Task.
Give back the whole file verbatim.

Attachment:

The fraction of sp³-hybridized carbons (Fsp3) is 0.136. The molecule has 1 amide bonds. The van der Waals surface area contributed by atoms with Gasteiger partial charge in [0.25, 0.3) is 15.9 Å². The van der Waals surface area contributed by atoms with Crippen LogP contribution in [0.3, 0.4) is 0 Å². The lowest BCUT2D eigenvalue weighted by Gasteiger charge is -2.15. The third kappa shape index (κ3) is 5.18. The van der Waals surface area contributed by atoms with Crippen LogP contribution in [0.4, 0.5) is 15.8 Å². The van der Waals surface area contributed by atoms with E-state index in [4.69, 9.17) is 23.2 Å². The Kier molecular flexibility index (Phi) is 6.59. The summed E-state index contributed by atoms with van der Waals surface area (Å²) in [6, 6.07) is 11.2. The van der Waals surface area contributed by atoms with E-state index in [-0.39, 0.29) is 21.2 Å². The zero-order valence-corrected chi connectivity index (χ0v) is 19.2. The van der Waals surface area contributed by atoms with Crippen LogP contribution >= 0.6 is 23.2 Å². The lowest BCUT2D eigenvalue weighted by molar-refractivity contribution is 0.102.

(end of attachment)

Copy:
The fraction of sp³-hybridized carbons (Fsp3) is 0.136. The molecule has 1 amide bonds. The van der Waals surface area contributed by atoms with Gasteiger partial charge in [0.25, 0.3) is 15.9 Å². The van der Waals surface area contributed by atoms with Crippen LogP contribution in [0.3, 0.4) is 0 Å². The lowest BCUT2D eigenvalue weighted by Gasteiger charge is -2.15. The third kappa shape index (κ3) is 5.18. The van der Waals surface area contributed by atoms with Crippen LogP contribution in [0.4, 0.5) is 15.8 Å². The van der Waals surface area contributed by atoms with E-state index in [4.69, 9.17) is 23.2 Å². The Kier molecular flexibility index (Phi) is 6.59. The summed E-state index contributed by atoms with van der Waals surface area (Å²) in [6, 6.07) is 11.2. The van der Waals surface area contributed by atoms with E-state index in [-0.39, 0.29) is 21.2 Å². The zero-order valence-corrected chi connectivity index (χ0v) is 19.2. The van der Waals surface area contributed by atoms with Crippen LogP contribution >= 0.6 is 23.2 Å². The lowest BCUT2D eigenvalue weighted by molar-refractivity contribution is 0.102.